Issue 94 - December 1996
Thames World Sculling Challenge, November 16th
'The image of the lone sculler, awake before dawn, driven to great hardship through monastic devotion to a corinthian ideal is a hackneyed one and tells only part of the story. In the Victorian age, the successful sculler was carried aloft by adoring fans in the same way as the professional boxer or jockey is now. Contests were as popular as the Oxford and Cambridge Boat Race and fortunes were bet on the outcome.'
So ran the media blurb for the Fourth Thames World Sculling Challenge which was held over the Putney to Mortlake course on November 16.
Peter Haining, triple world lightweight champion and triple winner of the Wingfield Sculls, was out to achieve yet another 'triple' in the Thames Challenge. But he failed over the Putney to Mortlake course for which he holds the record. His conqueror was Merlin Vervoorn, a 21-year-old, 6'7" Dutchman with a Diamond Sculls win and a bronze Under 23 World medal behind him this year. Vervoorn, tutored for a couple of days before the race by top Tideway coach Bill Mason, drew the Surrey station with Haining on Middlesex and Karsten Nielsen, the young Dane who won the world lightweight title in Strathclyde, in the centre.
Vervoorn and Haining got the fastest starts and led away, and Nielsen's challenge largely evaporated when he caught a crab passing the Black Buoy, leaving his opponents a clearer run, and a neck-and-neck battle, to the Mile. Vervoorn, steering impeccably, eased out to just over a length's lead at Hammersmith, and, in spite of strong pushes from the 14 kilogram lighter Haining along Chiswick Eyot and at the Crossing, the scenario did not change for the rest of the race, won by the Dutchman by 1 1/2 seconds.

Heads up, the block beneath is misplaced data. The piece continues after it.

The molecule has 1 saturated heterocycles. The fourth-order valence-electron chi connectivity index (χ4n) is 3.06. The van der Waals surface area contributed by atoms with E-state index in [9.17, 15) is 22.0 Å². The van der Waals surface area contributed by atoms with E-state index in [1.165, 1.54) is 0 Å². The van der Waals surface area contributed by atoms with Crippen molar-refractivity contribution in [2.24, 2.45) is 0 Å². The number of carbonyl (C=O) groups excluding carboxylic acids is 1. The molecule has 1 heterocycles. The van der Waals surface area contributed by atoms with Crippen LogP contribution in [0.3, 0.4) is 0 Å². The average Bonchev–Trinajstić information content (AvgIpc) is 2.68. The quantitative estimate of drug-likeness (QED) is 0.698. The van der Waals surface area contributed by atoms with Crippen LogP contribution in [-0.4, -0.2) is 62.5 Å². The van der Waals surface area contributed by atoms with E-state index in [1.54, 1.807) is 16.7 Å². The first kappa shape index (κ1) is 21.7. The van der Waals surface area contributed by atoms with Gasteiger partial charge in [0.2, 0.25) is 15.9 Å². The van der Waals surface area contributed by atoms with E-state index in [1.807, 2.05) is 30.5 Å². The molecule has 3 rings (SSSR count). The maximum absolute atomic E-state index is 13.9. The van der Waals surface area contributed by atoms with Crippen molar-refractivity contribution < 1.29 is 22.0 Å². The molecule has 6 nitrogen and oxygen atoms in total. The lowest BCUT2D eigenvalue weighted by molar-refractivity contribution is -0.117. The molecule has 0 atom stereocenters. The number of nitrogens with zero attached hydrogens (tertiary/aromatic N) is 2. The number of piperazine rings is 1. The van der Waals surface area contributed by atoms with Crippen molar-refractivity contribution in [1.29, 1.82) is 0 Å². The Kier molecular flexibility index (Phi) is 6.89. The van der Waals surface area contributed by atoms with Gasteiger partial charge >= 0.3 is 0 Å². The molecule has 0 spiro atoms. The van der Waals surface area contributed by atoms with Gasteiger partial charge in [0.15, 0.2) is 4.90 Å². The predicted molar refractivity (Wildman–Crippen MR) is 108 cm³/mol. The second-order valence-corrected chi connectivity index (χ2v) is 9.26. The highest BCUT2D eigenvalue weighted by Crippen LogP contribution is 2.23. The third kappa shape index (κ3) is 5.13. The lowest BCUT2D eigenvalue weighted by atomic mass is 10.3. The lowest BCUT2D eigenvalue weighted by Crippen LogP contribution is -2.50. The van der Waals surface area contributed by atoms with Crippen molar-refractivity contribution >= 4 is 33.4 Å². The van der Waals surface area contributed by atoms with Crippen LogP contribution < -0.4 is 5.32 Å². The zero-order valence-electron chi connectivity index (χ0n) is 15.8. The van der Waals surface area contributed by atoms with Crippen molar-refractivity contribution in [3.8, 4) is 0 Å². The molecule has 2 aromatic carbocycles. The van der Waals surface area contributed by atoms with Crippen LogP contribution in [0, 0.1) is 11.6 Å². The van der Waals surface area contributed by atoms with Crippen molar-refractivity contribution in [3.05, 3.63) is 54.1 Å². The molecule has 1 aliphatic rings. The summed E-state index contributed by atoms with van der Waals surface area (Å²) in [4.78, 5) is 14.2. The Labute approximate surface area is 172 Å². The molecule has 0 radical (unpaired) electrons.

Vervoorn, who some thought was unlucky not to appear in the Olympics this year, is clearly a top prospect and is considering a post graduate course at Imperial College. He said afterwards, 'A tough race, but I don't like losing to lightweights'. Haining, 34, admitted, 'He was too strong for me in the middle', adding with a twinkle, 'He's big, he's fast, he's good looking, and I hate him.' Vervoorn's win books him a place in the 1997 Thames Challenge. Haining, who was instrumental in setting up the event four years ago, will now have to qualify.
The inaugural Women's Challenge, held over an hour before the men's race on a slacker tide, was an all-domestic affair with Britain's top heavyweight, Guin Batten, facing Britain's top lightweight, Sue Appelboom. Appelboom, on Surrey, led in the early stages, but Batten, with a 20 kilogram advantage and really sculling well, drew away from Fulham and the outcome was never in doubt. Appelboom's coach, Tony James, was not displeased with her performance, but sees his protegé's future in the double scull in the season ahead.
Women: 1. G Batten (Thames): 24:11; 2. S Appelboom (Mortlake, Anglian): 24:49.
© Copyright Mike Rosewell, 1996.
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